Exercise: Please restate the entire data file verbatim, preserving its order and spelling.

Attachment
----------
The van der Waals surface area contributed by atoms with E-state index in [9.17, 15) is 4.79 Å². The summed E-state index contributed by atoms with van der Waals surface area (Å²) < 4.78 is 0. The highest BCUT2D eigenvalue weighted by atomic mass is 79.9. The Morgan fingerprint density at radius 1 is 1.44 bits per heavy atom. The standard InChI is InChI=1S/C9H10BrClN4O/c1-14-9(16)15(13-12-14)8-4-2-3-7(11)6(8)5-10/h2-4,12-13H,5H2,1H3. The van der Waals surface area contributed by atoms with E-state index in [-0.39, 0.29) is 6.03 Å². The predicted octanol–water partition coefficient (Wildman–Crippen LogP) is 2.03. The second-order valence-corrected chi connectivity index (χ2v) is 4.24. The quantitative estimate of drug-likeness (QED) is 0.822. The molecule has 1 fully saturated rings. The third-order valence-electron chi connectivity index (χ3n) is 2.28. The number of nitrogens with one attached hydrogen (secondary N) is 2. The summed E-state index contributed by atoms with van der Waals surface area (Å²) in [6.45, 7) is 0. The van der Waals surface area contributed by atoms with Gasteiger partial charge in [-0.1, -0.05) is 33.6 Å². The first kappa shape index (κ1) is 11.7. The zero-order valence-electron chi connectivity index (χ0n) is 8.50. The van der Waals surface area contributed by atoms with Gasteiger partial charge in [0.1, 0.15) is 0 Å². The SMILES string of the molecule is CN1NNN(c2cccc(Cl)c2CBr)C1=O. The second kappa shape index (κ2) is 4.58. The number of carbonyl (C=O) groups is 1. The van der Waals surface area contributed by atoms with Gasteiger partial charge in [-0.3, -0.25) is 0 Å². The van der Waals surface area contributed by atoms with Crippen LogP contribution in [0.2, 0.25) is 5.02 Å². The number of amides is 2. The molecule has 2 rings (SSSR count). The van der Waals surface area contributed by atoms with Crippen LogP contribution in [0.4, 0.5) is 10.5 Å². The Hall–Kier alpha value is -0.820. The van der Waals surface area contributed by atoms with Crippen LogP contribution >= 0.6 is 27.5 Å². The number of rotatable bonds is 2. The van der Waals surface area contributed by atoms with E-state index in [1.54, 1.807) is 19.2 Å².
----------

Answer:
The van der Waals surface area contributed by atoms with E-state index in [9.17, 15) is 4.79 Å². The summed E-state index contributed by atoms with van der Waals surface area (Å²) < 4.78 is 0. The highest BCUT2D eigenvalue weighted by atomic mass is 79.9. The Morgan fingerprint density at radius 1 is 1.44 bits per heavy atom. The standard InChI is InChI=1S/C9H10BrClN4O/c1-14-9(16)15(13-12-14)8-4-2-3-7(11)6(8)5-10/h2-4,12-13H,5H2,1H3. The van der Waals surface area contributed by atoms with E-state index in [-0.39, 0.29) is 6.03 Å². The predicted octanol–water partition coefficient (Wildman–Crippen LogP) is 2.03. The second-order valence-corrected chi connectivity index (χ2v) is 4.24. The quantitative estimate of drug-likeness (QED) is 0.822. The molecule has 1 fully saturated rings. The third-order valence-electron chi connectivity index (χ3n) is 2.28. The number of nitrogens with one attached hydrogen (secondary N) is 2. The summed E-state index contributed by atoms with van der Waals surface area (Å²) in [6.45, 7) is 0. The van der Waals surface area contributed by atoms with Gasteiger partial charge in [-0.1, -0.05) is 33.6 Å². The first kappa shape index (κ1) is 11.7. The zero-order valence-electron chi connectivity index (χ0n) is 8.50. The van der Waals surface area contributed by atoms with Gasteiger partial charge in [0.1, 0.15) is 0 Å². The SMILES string of the molecule is CN1NNN(c2cccc(Cl)c2CBr)C1=O. The second kappa shape index (κ2) is 4.58. The number of carbonyl (C=O) groups is 1. The van der Waals surface area contributed by atoms with Gasteiger partial charge in [-0.3, -0.25) is 0 Å². The van der Waals surface area contributed by atoms with Crippen LogP contribution in [0.2, 0.25) is 5.02 Å². The number of amides is 2. The molecule has 2 rings (SSSR count). The van der Waals surface area contributed by atoms with Crippen LogP contribution in [0.4, 0.5) is 10.5 Å². The Hall–Kier alpha value is -0.820. The van der Waals surface area contributed by atoms with Crippen LogP contribution >= 0.6 is 27.5 Å². The number of rotatable bonds is 2. The van der Waals surface area contributed by atoms with E-state index in [1.54, 1.807) is 19.2 Å².